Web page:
Liverpool manager Bill Shankly was once challenged with the story that for their wedding anniversary treat he had taken his wife to a Rochdale match. ‘Sheer nonsense,’ he replied. ‘It was her birthday. Would I have got married during the football season? And anyway it was Rochdale Reserves.’
Shankly may have taken it to extremes, but there is a man/woman thing over sport. Women simply cannot register its importance, not even the saintly Mrs Oakley. Having missed the last race at Sandown on Saturday to drive 90 minutes back to Oxfordshire in time to pick her up from the station, I thought I would be doing OK, brownie points-wise. I was rapidly proved wrong. We arrived home just in time for the second half of England v. France in Paris; for me, watching England rugby internationals comes somewhere between a druggie’s deep craving and a sacred duty. It was made very clear that it was my equally sacred duty to converse immediately and at length with Mrs O. on her doings in the capital. I was lucky that my whisky and water later didn’t come laced with battery acid, and I was only fully restored to favour after volunteering the next morning to clean the mud off her Nordic walking boots.
At Sandown my focus had been very much on my sporting woman of the moment, the in-form Herefordshire trainer Venetia Williams. Given her penchant for full-throated fast cars and the eternal elegance of her racecourse outfits, you might expect Venetia to specialise in producing the sleekest of speedsters on the Flat. Instead, she has an outstanding record in turning out tuned-to-the-minute hefty steeplechasers, especially those who seem to revel in the soft and heavy ground that has been the norm this season.
With that in mind, I went for her Saroque at 100–30 in the opening race and collected my betting money for the day as he led all the way to score impressively. I also had a little each way on her candidate in the West Wales National at Ffos Las, Emperor’s Choice, although I made the mistake of backing him at starting price, which turned out to be 9–2 instead of the 9–1 available in the morning.
That we were racing at all at Sandown was much to the credit of the adaptable course executive. The hurdles course was waterlogged, so the day before they and sponsors Betfred had produced a rejigged racecard of six chases, including a couple restricted to veterans of nine, ten or over. Trainers interested in the three tasty new £15,000-to-the-winner chases had to move swiftly to get their entries in, and few are as on the ball as Venetia Williams.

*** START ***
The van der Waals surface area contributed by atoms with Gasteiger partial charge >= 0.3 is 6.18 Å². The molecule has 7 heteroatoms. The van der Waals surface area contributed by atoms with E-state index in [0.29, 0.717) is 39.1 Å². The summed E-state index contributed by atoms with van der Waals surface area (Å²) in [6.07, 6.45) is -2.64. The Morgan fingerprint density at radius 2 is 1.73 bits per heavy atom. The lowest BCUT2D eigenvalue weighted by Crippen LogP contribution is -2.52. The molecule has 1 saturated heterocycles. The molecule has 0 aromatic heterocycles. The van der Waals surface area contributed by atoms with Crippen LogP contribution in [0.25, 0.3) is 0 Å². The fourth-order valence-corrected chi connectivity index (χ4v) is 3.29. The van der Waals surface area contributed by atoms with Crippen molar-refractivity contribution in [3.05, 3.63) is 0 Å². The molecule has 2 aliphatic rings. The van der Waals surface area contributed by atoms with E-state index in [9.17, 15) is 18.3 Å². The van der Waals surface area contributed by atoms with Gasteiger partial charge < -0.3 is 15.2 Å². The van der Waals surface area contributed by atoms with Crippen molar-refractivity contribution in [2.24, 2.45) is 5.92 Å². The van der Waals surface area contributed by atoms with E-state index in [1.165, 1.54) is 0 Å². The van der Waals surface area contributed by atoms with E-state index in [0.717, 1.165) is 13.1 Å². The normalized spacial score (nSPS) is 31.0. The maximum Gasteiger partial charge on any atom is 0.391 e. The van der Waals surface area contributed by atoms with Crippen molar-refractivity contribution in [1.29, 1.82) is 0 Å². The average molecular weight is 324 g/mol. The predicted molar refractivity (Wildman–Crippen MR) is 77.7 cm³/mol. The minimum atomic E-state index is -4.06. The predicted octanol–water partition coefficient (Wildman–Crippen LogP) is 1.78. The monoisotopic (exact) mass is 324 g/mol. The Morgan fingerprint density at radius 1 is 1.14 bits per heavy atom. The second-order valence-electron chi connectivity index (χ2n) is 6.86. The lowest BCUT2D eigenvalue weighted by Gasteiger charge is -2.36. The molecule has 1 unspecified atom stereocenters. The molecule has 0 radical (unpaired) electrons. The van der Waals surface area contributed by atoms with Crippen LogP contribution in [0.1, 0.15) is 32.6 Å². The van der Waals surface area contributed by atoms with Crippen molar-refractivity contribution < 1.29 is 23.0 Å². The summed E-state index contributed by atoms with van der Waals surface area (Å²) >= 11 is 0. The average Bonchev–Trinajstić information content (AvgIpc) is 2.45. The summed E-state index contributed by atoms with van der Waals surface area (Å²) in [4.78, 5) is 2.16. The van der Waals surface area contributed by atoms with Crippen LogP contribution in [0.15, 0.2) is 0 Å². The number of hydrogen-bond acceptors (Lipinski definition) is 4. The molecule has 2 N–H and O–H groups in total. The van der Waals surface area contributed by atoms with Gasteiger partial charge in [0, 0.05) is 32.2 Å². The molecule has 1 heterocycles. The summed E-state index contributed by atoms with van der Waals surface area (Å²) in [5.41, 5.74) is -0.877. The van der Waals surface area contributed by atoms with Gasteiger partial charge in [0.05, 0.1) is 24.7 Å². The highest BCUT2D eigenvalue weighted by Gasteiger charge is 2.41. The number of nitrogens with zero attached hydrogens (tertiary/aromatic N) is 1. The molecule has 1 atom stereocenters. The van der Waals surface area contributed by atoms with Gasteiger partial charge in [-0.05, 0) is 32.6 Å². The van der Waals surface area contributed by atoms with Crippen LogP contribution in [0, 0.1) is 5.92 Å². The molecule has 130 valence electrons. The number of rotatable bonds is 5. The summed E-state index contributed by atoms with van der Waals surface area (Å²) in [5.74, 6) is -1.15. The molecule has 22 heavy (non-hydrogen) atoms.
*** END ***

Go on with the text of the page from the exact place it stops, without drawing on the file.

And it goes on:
Considering she had just won a race that didn’t exist two days before, we asked her after Saroque’s novice-chase success how she had been able to get her horse ready. Came the sensible reply: ‘With horses at this level you are training them to be able to take opportunities as and when they occur.’ It was no coincidence that precisely a year before when the weather had ravaged Sandown’s track she had won another late-substitute race with Kapka de Cerisy, like Saroque in the ownership of Andrew Brooks. Fast in her cars, fast on her feet. Perhaps it is appropriate that the sponsor of the Williams yard, which seems currently to turn out soft-ground winners at will, rejoices in the name of South Wales Shower Supplies T/A Faucets.
My only regret was not backing more of Venetia’s mudlarks. At Sandown she and stable jockey Aidan Coleman not only took another of the substitute races, the Betfred Mobile Veterans’ Handicap, with the ten-year-old Aachen, but also collected one of the original events, the Betfred Masters Handicap Chase, with Relax. I ignored Aachen in the veterans’ chase because it was only his second race after a two-year absence, and although the form of Venetia’s horses had me reaching for my wallet to have a little each way on Relax in the fifth, I slapped myself on the wrist and put it back, saying that I must stick to my original selection. Pity, he was 11–1 at the time.
The £15,000 substitute races brought another shrewd woman to the winners’ enclosure. Carol Lee, wife of Presteigne trainer Richard, said after a run-in scrap between their Grey Gold and Donald McCain’s Desert Cry, ‘Though not all horses do, he loves this ground. He is very fragile because of his legs and that means we can usually only run him two or three times a season. We have to wrap him in cotton wool and once it dries up you won’t see him.’ During the race and its preliminaries, Sandown had been illuminated by one of the most vivid rainbows I have ever seen. I ventured to suggest to Mrs Lee that with Grey Gold’s fragile legs we had for once seen the ‘crock of gold’ at the foot of the rainbow, although I, of course, had backed McCain’s Desert Cry.
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